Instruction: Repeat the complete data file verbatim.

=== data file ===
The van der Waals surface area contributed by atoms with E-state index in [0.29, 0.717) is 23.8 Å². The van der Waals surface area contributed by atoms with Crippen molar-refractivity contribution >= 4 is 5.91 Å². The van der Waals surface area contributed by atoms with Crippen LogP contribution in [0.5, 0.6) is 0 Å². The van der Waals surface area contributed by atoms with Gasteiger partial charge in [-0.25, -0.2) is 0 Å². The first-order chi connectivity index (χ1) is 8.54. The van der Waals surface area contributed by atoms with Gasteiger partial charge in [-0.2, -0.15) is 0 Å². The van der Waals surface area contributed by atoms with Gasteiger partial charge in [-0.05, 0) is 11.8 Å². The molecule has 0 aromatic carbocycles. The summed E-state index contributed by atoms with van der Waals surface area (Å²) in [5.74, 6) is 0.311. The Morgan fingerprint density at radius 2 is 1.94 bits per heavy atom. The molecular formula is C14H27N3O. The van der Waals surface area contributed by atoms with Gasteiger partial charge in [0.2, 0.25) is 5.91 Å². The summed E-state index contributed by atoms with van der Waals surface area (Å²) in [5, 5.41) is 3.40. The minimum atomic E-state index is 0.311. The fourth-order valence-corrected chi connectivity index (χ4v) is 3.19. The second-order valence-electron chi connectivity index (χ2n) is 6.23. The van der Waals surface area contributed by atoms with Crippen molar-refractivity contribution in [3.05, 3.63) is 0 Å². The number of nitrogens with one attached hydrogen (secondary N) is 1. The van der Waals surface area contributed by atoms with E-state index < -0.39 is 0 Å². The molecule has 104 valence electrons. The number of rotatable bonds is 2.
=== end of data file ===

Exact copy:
The van der Waals surface area contributed by atoms with E-state index in [0.29, 0.717) is 23.8 Å². The van der Waals surface area contributed by atoms with Crippen molar-refractivity contribution >= 4 is 5.91 Å². The van der Waals surface area contributed by atoms with Crippen LogP contribution in [0.5, 0.6) is 0 Å². The van der Waals surface area contributed by atoms with Gasteiger partial charge in [-0.25, -0.2) is 0 Å². The first-order chi connectivity index (χ1) is 8.54. The van der Waals surface area contributed by atoms with Gasteiger partial charge in [-0.2, -0.15) is 0 Å². The van der Waals surface area contributed by atoms with Gasteiger partial charge in [-0.05, 0) is 11.8 Å². The molecule has 0 aromatic carbocycles. The summed E-state index contributed by atoms with van der Waals surface area (Å²) in [5.74, 6) is 0.311. The Morgan fingerprint density at radius 2 is 1.94 bits per heavy atom. The molecular formula is C14H27N3O. The van der Waals surface area contributed by atoms with Gasteiger partial charge in [0.2, 0.25) is 5.91 Å². The summed E-state index contributed by atoms with van der Waals surface area (Å²) in [5, 5.41) is 3.40. The minimum atomic E-state index is 0.311. The fourth-order valence-corrected chi connectivity index (χ4v) is 3.19. The second-order valence-electron chi connectivity index (χ2n) is 6.23. The van der Waals surface area contributed by atoms with Crippen molar-refractivity contribution in [3.05, 3.63) is 0 Å². The number of nitrogens with one attached hydrogen (secondary N) is 1. The van der Waals surface area contributed by atoms with E-state index < -0.39 is 0 Å². The molecule has 104 valence electrons. The number of rotatable bonds is 2.